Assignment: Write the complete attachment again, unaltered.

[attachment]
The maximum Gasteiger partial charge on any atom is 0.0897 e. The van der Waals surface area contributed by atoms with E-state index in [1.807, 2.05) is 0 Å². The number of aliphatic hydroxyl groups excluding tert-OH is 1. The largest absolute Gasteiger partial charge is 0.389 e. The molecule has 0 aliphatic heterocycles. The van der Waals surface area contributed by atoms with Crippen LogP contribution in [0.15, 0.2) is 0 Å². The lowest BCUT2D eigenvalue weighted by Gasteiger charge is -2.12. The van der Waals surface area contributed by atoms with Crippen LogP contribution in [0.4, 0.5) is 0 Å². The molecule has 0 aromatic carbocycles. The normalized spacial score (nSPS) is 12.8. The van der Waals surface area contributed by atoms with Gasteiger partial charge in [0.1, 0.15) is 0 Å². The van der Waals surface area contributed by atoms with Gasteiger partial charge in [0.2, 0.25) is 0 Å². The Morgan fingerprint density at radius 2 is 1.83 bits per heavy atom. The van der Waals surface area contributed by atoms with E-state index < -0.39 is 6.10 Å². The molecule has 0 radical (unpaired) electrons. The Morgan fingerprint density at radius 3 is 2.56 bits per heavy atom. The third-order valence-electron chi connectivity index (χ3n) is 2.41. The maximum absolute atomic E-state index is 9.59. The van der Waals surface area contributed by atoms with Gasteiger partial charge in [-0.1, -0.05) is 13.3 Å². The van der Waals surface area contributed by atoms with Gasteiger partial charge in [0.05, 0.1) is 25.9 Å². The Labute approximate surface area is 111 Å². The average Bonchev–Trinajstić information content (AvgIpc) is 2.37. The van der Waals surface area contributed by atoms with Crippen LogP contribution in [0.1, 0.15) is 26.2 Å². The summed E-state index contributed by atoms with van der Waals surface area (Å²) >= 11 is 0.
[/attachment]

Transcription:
The maximum Gasteiger partial charge on any atom is 0.0897 e. The van der Waals surface area contributed by atoms with E-state index in [1.807, 2.05) is 0 Å². The number of aliphatic hydroxyl groups excluding tert-OH is 1. The largest absolute Gasteiger partial charge is 0.389 e. The molecule has 0 aliphatic heterocycles. The van der Waals surface area contributed by atoms with Crippen LogP contribution in [0.15, 0.2) is 0 Å². The lowest BCUT2D eigenvalue weighted by Gasteiger charge is -2.12. The van der Waals surface area contributed by atoms with Crippen LogP contribution in [0.4, 0.5) is 0 Å². The molecule has 0 aromatic carbocycles. The normalized spacial score (nSPS) is 12.8. The van der Waals surface area contributed by atoms with Gasteiger partial charge in [0.1, 0.15) is 0 Å². The van der Waals surface area contributed by atoms with Gasteiger partial charge in [0.2, 0.25) is 0 Å². The Morgan fingerprint density at radius 2 is 1.83 bits per heavy atom. The van der Waals surface area contributed by atoms with E-state index < -0.39 is 6.10 Å². The molecule has 0 radical (unpaired) electrons. The Morgan fingerprint density at radius 3 is 2.56 bits per heavy atom. The third-order valence-electron chi connectivity index (χ3n) is 2.41. The maximum absolute atomic E-state index is 9.59. The van der Waals surface area contributed by atoms with Gasteiger partial charge in [-0.1, -0.05) is 13.3 Å². The van der Waals surface area contributed by atoms with Gasteiger partial charge in [0.05, 0.1) is 25.9 Å². The Labute approximate surface area is 111 Å². The average Bonchev–Trinajstić information content (AvgIpc) is 2.37. The van der Waals surface area contributed by atoms with Crippen LogP contribution in [0.1, 0.15) is 26.2 Å². The summed E-state index contributed by atoms with van der Waals surface area (Å²) >= 11 is 0.